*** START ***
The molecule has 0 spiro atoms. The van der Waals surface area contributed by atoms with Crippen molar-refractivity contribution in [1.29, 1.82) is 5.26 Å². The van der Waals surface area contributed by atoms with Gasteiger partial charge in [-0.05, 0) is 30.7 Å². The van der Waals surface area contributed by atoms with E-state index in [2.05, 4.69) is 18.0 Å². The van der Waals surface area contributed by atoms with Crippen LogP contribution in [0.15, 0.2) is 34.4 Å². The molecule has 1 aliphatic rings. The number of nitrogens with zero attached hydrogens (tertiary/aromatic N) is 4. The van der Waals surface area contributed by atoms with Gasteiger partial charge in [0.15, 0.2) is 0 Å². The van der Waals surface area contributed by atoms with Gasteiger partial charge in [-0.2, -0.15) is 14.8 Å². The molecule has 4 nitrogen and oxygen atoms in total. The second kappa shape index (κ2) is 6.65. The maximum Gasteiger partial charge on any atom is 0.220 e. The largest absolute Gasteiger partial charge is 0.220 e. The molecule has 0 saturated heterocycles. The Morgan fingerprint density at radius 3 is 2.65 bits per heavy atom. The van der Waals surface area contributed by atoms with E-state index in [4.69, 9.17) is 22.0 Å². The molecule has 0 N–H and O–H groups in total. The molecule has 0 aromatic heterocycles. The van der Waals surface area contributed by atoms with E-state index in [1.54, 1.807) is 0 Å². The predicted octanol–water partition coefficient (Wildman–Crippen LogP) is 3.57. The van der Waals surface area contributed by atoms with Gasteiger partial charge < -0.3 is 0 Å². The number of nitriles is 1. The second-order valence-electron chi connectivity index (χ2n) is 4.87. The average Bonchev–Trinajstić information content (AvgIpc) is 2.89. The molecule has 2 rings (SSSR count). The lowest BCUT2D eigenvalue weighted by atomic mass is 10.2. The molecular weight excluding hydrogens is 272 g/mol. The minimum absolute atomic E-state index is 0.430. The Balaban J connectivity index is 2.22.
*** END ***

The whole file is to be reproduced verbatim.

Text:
The molecule has 0 spiro atoms. The van der Waals surface area contributed by atoms with Crippen molar-refractivity contribution in [1.29, 1.82) is 5.26 Å². The van der Waals surface area contributed by atoms with Gasteiger partial charge in [-0.05, 0) is 30.7 Å². The van der Waals surface area contributed by atoms with E-state index in [2.05, 4.69) is 18.0 Å². The van der Waals surface area contributed by atoms with Crippen LogP contribution in [0.15, 0.2) is 34.4 Å². The molecule has 1 aliphatic rings. The number of nitrogens with zero attached hydrogens (tertiary/aromatic N) is 4. The van der Waals surface area contributed by atoms with Gasteiger partial charge in [0.15, 0.2) is 0 Å². The van der Waals surface area contributed by atoms with Gasteiger partial charge in [-0.2, -0.15) is 14.8 Å². The molecule has 4 nitrogen and oxygen atoms in total. The second kappa shape index (κ2) is 6.65. The maximum Gasteiger partial charge on any atom is 0.220 e. The largest absolute Gasteiger partial charge is 0.220 e. The molecule has 0 saturated heterocycles. The Morgan fingerprint density at radius 3 is 2.65 bits per heavy atom. The van der Waals surface area contributed by atoms with E-state index in [4.69, 9.17) is 22.0 Å². The molecule has 0 N–H and O–H groups in total. The molecule has 0 aromatic heterocycles. The van der Waals surface area contributed by atoms with E-state index in [1.54, 1.807) is 0 Å². The predicted octanol–water partition coefficient (Wildman–Crippen LogP) is 3.57. The van der Waals surface area contributed by atoms with Gasteiger partial charge < -0.3 is 0 Å². The number of nitriles is 1. The second-order valence-electron chi connectivity index (χ2n) is 4.87. The average Bonchev–Trinajstić information content (AvgIpc) is 2.89. The molecule has 2 rings (SSSR count). The lowest BCUT2D eigenvalue weighted by atomic mass is 10.2. The molecular weight excluding hydrogens is 272 g/mol. The minimum absolute atomic E-state index is 0.430. The Balaban J connectivity index is 2.22.